in The World
 
 
 
 
Travel Education Society & Culture Home & Family Art Finance Lift Style Entertainment
Computer Automotive Business Sport & Outdoor Law Real Estate Health Government
 
  Home
user id
password
(12877)
 
--- news (5/7/2012)
 
As a leading medical practitioner, Dr Tan Chi Chiu knows what it is to be a high-income earner, but as a long-time community volunteer, he also knows better than most how money can be used to benefit society.

He believes money is just a tool to be used carefully to improve people's lives and not an end in itself.

Dr Tan, 52, says: 'Scrimping or living way below one's means in order to have money to invest and grow is meaningless if money is not first put to helping oneself and one's family to live better.

'Spending excessive time away from family in order to become rich is also meaningless to me.'

A man wearing many hats, Dr Tan is a consultant gastroenterologist, a volunteer and a coach who is deeply involved in the medical and community service scene in Singapore.

He serves in a voluntary capacity in many non-profit organisations and is chairman of the Lien Centre for Social Innovation at the Singapore Management University. Dr Tan is also the former chairman of the Singapore Adventure Leader Council and executive director of the Singapore International Foundation, among many other positions.

He has led many medical relief missions to disaster-hit areas and has been involved in numerous humanitarian, scientific and community aid expeditions to countries such as Indonesia, Laos, India, Mongolia and Chile.

'I value diversity in my own personal development, way above milking as much money as I can out of one job,' says Dr Tan.

'I want to enhance my ability to help develop the organisations which I am involved with and help other people realise their ambitions and to be able to face challenges and changes in their lives.'

He is married to Dr Li-Ann Wee, who works in a medical management role. Their daughter Christiane is two.

Q: Are you a spender or saver?

Generally, I am a saver. But I would spend on people who are important to me, such as family and friends, and I would spend on things I am passionate about, such as charitable causes, scuba diving, travel and photography.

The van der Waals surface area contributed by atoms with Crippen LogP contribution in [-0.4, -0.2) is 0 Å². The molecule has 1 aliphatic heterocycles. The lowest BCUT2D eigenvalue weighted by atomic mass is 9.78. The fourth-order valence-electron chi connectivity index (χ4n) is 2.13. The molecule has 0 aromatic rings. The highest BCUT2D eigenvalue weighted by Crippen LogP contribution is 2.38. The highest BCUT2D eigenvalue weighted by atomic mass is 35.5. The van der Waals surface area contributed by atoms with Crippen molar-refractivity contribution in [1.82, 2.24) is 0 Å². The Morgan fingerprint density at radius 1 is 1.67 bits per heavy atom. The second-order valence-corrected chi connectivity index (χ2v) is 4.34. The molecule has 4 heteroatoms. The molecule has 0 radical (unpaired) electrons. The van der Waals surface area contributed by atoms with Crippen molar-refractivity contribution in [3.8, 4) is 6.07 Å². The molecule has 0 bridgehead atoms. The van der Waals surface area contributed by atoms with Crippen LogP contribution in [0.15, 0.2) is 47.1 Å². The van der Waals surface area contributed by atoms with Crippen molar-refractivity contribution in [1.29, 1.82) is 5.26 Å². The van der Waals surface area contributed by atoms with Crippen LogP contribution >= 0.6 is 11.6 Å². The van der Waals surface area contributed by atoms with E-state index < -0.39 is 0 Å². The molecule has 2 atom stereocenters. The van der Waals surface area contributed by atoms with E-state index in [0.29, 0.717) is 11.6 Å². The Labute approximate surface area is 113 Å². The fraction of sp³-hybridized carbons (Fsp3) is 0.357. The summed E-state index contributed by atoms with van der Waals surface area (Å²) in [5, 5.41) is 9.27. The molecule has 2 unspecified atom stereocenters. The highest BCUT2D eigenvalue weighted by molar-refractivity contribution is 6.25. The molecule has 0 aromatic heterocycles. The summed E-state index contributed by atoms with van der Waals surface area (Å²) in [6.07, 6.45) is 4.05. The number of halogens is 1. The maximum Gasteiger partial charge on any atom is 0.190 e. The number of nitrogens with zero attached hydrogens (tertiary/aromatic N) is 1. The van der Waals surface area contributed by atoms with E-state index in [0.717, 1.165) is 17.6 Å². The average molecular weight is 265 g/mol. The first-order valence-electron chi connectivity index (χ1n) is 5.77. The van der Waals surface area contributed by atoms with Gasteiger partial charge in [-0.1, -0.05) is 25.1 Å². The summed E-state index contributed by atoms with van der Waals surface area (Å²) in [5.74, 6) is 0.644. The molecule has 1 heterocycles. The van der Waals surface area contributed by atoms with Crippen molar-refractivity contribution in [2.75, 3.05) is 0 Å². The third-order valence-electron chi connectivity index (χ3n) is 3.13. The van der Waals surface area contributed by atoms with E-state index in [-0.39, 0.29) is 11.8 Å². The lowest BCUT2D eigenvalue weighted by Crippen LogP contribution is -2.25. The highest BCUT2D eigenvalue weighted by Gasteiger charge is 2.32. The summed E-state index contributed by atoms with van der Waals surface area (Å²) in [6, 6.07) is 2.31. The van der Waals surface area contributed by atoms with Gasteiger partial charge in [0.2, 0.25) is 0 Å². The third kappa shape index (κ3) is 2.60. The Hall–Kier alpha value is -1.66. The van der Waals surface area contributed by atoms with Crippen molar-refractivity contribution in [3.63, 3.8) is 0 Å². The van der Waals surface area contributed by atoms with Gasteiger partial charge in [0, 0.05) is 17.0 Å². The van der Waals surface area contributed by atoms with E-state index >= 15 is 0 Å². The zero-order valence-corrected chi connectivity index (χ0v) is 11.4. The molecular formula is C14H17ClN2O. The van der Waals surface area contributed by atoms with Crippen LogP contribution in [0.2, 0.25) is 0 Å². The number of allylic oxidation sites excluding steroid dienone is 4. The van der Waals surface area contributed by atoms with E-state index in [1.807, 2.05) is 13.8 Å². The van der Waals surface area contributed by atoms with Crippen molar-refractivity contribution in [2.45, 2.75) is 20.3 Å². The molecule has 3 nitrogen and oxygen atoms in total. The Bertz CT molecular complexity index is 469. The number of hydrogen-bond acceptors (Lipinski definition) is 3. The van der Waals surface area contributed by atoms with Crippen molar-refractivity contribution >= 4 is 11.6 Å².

Living expenses and education, plus enrichment programmes for my daughter, probably account for the largest proportion of my consumption.

I do not spend on luxuries such as watches or fancy cars. And I find food very expensive in Singapore, even raw ingredients from the supermarkets. Restaurants are also very expensive and if I make conversions at the current rates of exchange, and include an assessment of service quality, I always get better value in many parts of Britain, Europe, the United States and Australia.

I believe that money and the means to make it are gifts from God and ultimately belong to God. The Bible instructs Christians to tithe 10 per cent of their pre-tax income to the Church for the good works of the Church on God's behalf. I am a tither.

Q: How much do you charge to your credit cards every month?

I use my cards as charge cards, and every month all the charges are paid up in full by Giro. I do not believe in debt for consumption, only debt for investment.

Q: What financial planning have you done for yourself?

I started with insurance endowment plans, some with investment components, and have kept these. But while I believe in insurance, I no longer believe that I should couple insurance with investment.

I have dabbled in equities but never had the time nor inclination to study the companies and markets with any diligence.

I have also tried private portfolios with discretionary trading by investment firms.

I started investing in properties when I moved to Britain in 1993 to gain medical experience. I bought a small semi-detached house in the Midlands for £57,000 to live in. I sold it for nearly twice the amount three years later and parlayed the money into a property in London.